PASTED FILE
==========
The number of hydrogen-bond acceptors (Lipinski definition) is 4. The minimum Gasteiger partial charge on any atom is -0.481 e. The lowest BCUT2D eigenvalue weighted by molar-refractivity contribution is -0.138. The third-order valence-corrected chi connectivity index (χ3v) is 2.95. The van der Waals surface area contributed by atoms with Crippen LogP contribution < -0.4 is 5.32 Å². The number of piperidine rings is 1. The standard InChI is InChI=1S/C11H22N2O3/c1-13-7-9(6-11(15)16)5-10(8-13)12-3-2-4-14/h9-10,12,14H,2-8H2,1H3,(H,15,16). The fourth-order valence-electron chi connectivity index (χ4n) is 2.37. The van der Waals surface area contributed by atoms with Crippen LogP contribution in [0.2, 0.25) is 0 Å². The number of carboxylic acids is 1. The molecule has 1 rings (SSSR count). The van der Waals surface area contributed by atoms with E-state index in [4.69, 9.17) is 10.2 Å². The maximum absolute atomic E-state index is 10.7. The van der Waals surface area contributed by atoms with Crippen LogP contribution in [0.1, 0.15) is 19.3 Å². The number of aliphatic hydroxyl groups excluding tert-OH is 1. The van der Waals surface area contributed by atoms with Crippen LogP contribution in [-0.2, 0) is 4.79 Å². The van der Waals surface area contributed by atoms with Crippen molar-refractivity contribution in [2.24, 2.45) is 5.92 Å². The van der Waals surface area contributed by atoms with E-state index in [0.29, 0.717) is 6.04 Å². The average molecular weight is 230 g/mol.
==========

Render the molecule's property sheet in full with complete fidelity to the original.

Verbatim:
The number of hydrogen-bond acceptors (Lipinski definition) is 4. The minimum Gasteiger partial charge on any atom is -0.481 e. The lowest BCUT2D eigenvalue weighted by molar-refractivity contribution is -0.138. The third-order valence-corrected chi connectivity index (χ3v) is 2.95. The van der Waals surface area contributed by atoms with Crippen LogP contribution < -0.4 is 5.32 Å². The number of piperidine rings is 1. The standard InChI is InChI=1S/C11H22N2O3/c1-13-7-9(6-11(15)16)5-10(8-13)12-3-2-4-14/h9-10,12,14H,2-8H2,1H3,(H,15,16). The fourth-order valence-electron chi connectivity index (χ4n) is 2.37. The van der Waals surface area contributed by atoms with Crippen LogP contribution in [0.2, 0.25) is 0 Å². The number of carboxylic acids is 1. The molecule has 1 rings (SSSR count). The van der Waals surface area contributed by atoms with E-state index in [4.69, 9.17) is 10.2 Å². The maximum absolute atomic E-state index is 10.7. The van der Waals surface area contributed by atoms with Crippen LogP contribution in [0.1, 0.15) is 19.3 Å². The number of aliphatic hydroxyl groups excluding tert-OH is 1. The van der Waals surface area contributed by atoms with Crippen LogP contribution in [-0.2, 0) is 4.79 Å². The van der Waals surface area contributed by atoms with Crippen molar-refractivity contribution in [2.24, 2.45) is 5.92 Å². The van der Waals surface area contributed by atoms with E-state index in [0.29, 0.717) is 6.04 Å². The average molecular weight is 230 g/mol.